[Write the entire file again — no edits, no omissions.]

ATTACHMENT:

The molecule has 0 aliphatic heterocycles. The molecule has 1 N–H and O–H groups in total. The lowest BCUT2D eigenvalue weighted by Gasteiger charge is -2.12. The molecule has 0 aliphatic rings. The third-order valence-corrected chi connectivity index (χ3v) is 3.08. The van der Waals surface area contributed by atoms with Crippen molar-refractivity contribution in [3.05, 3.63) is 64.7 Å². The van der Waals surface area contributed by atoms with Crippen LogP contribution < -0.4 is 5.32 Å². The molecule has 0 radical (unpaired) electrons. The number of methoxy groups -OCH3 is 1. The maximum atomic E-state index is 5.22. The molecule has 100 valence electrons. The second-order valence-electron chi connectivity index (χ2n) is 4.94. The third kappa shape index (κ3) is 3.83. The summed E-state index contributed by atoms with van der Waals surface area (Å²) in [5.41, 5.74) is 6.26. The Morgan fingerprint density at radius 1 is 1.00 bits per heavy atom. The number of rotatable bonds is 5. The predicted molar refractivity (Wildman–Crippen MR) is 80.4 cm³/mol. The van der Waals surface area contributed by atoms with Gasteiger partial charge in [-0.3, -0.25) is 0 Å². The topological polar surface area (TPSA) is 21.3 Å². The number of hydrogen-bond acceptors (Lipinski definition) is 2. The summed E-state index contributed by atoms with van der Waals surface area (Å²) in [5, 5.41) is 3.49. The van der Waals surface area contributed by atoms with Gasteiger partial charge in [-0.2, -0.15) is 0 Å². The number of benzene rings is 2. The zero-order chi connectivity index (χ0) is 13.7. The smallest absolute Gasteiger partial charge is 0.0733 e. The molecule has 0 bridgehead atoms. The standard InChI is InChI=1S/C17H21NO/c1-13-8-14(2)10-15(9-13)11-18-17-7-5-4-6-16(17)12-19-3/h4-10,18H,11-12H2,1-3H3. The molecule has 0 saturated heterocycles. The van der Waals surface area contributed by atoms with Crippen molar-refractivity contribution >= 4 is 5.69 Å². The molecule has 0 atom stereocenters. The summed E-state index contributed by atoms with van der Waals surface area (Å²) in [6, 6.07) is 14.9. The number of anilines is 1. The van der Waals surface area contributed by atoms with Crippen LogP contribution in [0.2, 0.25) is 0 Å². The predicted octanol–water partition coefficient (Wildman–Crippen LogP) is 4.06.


The molecule has 0 aliphatic heterocycles. The molecule has 1 N–H and O–H groups in total. The lowest BCUT2D eigenvalue weighted by Gasteiger charge is -2.12. The molecule has 0 aliphatic rings. The third-order valence-corrected chi connectivity index (χ3v) is 3.08. The van der Waals surface area contributed by atoms with Crippen molar-refractivity contribution in [3.05, 3.63) is 64.7 Å². The van der Waals surface area contributed by atoms with Crippen LogP contribution < -0.4 is 5.32 Å². The molecule has 0 radical (unpaired) electrons. The number of methoxy groups -OCH3 is 1. The maximum atomic E-state index is 5.22. The molecule has 100 valence electrons. The second-order valence-electron chi connectivity index (χ2n) is 4.94. The third kappa shape index (κ3) is 3.83. The summed E-state index contributed by atoms with van der Waals surface area (Å²) in [5.41, 5.74) is 6.26. The Morgan fingerprint density at radius 1 is 1.00 bits per heavy atom. The number of rotatable bonds is 5. The predicted molar refractivity (Wildman–Crippen MR) is 80.4 cm³/mol. The van der Waals surface area contributed by atoms with Gasteiger partial charge in [-0.3, -0.25) is 0 Å². The topological polar surface area (TPSA) is 21.3 Å². The number of hydrogen-bond acceptors (Lipinski definition) is 2. The summed E-state index contributed by atoms with van der Waals surface area (Å²) in [5, 5.41) is 3.49. The van der Waals surface area contributed by atoms with Gasteiger partial charge in [-0.2, -0.15) is 0 Å². The number of benzene rings is 2. The zero-order chi connectivity index (χ0) is 13.7. The smallest absolute Gasteiger partial charge is 0.0733 e. The molecule has 0 bridgehead atoms. The standard InChI is InChI=1S/C17H21NO/c1-13-8-14(2)10-15(9-13)11-18-17-7-5-4-6-16(17)12-19-3/h4-10,18H,11-12H2,1-3H3. The molecule has 0 saturated heterocycles. The van der Waals surface area contributed by atoms with Crippen molar-refractivity contribution >= 4 is 5.69 Å². The molecule has 0 atom stereocenters. The summed E-state index contributed by atoms with van der Waals surface area (Å²) in [6, 6.07) is 14.9. The number of anilines is 1. The van der Waals surface area contributed by atoms with Crippen LogP contribution in [0.2, 0.25) is 0 Å². The predicted octanol–water partition coefficient (Wildman–Crippen LogP) is 4.06.